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Computer Tips – Windows Desktop Help

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Let’s take a tour of the desktop in this Windows desktop help guide. We’ll explore the various sections, what they’re called, what they do, and how to use the desktop to your best advantage.

You can follow along by the numbered circles from the illustration.

The Desktop – Item Number 1

This is the entire area of your viewing screen. The term “desktop” is a metaphor used to describe what you might find on the top of a real desk such as papers, documents, folders, or photos.

The desktop is actually a folder (or directory); the same as any other folder on your computer, except this folder is configured to display on your screen in a graphical display.

This folder is located in different areas depending on the Operating System you have. In Windows 2000 and Windows XP it’s located at C:Documents and SettingsUsernameDesktop. In Windows 98 it’s located at C:WindowsDesktop.

Computer Tips   Windows Desktop Help

Icons – Item Number 2

The items on your Desktop are represented by pictures called “icons”. You can arrange these icons in any way you want. In our illustration, we only have the Recycle Bin icon on the desktop.

Mouse Pointer or Cursor – Item Number 3

The mouse pointer is usually represented by an arrow, but you will have variations (such as an arrow with a question mark or hour glass) depending on the action occurring with Windows at the moment. You can change the scheme of your mouse pointers through the Mouse applet in Control Panel. The items on your Desktop are represented by pictures called “icons”. You can arrange these icons in any way you want. In our illustration, we only have the Recycle Bin icon on the desktop.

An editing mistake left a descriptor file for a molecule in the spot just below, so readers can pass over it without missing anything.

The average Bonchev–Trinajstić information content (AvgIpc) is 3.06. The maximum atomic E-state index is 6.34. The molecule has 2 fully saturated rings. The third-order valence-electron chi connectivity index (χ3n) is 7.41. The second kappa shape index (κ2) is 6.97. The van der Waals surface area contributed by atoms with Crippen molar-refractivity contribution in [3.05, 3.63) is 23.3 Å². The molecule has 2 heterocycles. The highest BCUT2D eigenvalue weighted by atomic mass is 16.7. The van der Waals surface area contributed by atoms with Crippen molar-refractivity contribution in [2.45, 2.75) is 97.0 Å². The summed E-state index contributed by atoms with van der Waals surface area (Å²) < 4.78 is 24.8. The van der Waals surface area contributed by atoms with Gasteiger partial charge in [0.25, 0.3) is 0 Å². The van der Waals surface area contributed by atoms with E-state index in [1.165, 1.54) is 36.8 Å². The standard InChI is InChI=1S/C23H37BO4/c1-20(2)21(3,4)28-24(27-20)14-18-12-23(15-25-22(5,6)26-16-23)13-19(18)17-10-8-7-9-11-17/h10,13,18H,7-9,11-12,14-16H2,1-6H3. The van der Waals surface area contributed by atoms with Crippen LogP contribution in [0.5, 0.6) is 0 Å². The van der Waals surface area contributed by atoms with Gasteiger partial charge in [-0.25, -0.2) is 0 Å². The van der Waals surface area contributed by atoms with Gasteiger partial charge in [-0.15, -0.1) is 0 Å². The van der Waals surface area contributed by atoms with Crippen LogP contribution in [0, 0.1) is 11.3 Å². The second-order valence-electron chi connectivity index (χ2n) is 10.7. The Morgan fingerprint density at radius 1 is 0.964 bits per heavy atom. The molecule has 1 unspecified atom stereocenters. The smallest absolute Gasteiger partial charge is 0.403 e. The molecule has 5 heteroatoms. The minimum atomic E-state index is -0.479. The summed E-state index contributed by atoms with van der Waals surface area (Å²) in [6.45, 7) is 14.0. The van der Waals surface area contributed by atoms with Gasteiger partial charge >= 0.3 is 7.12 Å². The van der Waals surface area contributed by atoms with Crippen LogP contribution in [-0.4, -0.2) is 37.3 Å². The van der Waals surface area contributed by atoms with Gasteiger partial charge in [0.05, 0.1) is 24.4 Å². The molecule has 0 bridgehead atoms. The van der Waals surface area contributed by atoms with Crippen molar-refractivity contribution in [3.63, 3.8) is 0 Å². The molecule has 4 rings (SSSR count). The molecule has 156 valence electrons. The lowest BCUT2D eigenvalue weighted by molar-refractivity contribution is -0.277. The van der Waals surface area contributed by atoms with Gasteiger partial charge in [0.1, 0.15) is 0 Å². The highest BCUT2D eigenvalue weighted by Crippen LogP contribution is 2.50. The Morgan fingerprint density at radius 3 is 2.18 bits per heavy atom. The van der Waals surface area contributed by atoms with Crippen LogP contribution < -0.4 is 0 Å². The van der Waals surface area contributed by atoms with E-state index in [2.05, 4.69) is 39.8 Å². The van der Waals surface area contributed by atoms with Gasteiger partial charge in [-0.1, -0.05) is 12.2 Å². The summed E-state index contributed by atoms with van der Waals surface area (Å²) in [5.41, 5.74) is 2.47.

Taskbar – Item Number 4

The taskbar contains the following items:

  • Start menu button
  • Quick Launch bar (ours contains icons for Internet Explorer, Microsoft Outlook, and Show Desktop)
  • Taskbar buttons (ours contains buttons for two open programs/windows – Internet Explorer and My Computer)
  • The system tray area (ours contains an icon for a program that is running minimized to the system tray and the clock). Software companies can design programs so that they run a tray program in the system tray instead of showing as a taskbar button.